Big companies evade currency battles
BY JACK EWING AND MOTOKO RICH
If there is a currency war going on, global corporations are doing their best to become noncombatants.
Political leaders like Wolfgang Sch?uble, the German finance minister, may have been growling about U.S. actions that could weaken the dollar, pushing President Barack Obama to fend off charges last week that policy makers were trying to give U.S. exporters an unfair advantage. But for years, companies on both sides of the Atlantic have been realigning their operations so that exchange rates matter much less than they used to.
Indeed, for all the outcry in diplomatic circles, a weaker dollar is not likely to help the U.S. job market in the short term, economists and business leaders say. Nor is it likely to scuttle the modest European economic recovery, which depends heavily on exports from Germany and other countries.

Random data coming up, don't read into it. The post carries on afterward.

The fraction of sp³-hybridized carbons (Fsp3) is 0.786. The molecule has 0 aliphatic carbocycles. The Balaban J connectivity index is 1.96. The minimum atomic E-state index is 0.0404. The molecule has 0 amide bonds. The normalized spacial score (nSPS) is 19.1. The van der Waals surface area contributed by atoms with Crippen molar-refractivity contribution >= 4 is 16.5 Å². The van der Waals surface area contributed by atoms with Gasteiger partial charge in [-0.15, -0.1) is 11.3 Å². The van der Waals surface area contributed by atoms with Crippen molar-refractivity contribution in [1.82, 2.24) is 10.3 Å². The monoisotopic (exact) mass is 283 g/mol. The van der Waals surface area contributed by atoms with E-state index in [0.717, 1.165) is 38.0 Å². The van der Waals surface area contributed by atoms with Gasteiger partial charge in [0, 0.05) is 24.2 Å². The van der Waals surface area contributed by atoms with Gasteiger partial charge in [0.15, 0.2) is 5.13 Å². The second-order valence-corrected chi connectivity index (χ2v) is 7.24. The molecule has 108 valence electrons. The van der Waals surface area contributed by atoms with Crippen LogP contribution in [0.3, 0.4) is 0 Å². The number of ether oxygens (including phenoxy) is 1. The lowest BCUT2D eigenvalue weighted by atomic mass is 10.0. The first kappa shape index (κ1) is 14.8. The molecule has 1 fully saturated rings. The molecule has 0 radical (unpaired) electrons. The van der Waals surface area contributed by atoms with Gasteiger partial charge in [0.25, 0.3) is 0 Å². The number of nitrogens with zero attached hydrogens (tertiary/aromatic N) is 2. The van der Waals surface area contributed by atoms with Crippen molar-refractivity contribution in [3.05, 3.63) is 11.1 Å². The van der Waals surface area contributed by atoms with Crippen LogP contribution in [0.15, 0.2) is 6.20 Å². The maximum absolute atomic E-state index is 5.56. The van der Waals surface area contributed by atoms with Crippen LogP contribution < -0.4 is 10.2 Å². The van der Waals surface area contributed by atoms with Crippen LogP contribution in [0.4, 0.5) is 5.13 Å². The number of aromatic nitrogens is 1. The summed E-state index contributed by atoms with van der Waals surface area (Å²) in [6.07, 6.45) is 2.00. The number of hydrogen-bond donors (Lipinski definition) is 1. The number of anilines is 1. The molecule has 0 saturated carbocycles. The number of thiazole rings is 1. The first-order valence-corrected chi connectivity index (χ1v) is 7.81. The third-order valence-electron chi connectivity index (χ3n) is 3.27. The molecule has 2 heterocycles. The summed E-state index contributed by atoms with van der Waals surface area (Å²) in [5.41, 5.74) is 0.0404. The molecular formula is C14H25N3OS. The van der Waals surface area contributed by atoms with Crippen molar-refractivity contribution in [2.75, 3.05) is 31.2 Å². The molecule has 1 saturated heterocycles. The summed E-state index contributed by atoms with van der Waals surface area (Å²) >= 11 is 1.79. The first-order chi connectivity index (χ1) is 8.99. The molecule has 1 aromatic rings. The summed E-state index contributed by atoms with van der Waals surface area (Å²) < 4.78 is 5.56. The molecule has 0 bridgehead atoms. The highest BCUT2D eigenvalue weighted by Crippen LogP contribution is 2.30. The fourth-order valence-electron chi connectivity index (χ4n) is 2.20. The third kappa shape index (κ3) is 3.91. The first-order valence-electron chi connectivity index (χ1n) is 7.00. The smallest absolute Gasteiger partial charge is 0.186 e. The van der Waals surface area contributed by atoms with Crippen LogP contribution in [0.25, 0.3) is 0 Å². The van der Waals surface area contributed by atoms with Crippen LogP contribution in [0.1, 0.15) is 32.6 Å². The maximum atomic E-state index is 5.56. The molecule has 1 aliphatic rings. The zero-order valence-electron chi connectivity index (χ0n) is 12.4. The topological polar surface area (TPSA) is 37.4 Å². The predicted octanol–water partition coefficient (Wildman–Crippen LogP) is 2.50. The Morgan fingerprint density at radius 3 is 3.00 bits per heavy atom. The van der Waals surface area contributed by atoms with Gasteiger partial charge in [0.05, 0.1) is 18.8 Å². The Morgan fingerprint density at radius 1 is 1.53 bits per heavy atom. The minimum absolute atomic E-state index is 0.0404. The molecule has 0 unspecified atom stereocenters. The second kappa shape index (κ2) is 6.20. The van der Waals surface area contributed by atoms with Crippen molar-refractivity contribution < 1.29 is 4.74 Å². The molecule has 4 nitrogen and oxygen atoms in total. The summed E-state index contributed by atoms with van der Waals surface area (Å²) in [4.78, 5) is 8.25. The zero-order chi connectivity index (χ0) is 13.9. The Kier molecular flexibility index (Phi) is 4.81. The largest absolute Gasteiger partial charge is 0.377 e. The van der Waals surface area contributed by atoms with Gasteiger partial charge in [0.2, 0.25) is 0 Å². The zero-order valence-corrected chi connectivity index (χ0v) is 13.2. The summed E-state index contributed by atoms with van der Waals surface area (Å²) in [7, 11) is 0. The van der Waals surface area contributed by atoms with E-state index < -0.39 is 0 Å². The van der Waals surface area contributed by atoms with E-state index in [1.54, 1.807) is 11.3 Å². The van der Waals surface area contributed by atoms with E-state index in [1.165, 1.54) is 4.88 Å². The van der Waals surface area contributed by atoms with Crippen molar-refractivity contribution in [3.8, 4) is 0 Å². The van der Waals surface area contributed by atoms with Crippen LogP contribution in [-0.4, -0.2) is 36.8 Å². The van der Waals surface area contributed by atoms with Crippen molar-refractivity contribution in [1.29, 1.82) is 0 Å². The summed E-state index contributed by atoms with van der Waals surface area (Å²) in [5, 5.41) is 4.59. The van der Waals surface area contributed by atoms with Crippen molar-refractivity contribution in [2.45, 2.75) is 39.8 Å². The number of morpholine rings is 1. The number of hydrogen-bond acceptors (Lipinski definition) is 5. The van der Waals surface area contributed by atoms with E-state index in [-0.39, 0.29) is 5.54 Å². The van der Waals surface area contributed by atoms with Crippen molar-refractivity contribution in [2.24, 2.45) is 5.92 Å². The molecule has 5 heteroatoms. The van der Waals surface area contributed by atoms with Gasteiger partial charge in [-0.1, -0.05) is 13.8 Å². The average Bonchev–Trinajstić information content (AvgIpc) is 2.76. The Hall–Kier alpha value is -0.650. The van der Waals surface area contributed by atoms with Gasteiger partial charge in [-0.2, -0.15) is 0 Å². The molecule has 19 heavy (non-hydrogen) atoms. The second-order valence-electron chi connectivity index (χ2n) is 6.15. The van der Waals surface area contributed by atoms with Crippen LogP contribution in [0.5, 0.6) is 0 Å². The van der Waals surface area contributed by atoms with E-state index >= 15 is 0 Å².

At least since the 1980s, many big companies have been making more and more goods in the countries where they are sold rather than shipping the products abroad. For large swaths of global trade, this effectively takes exchange rates out of the equation.
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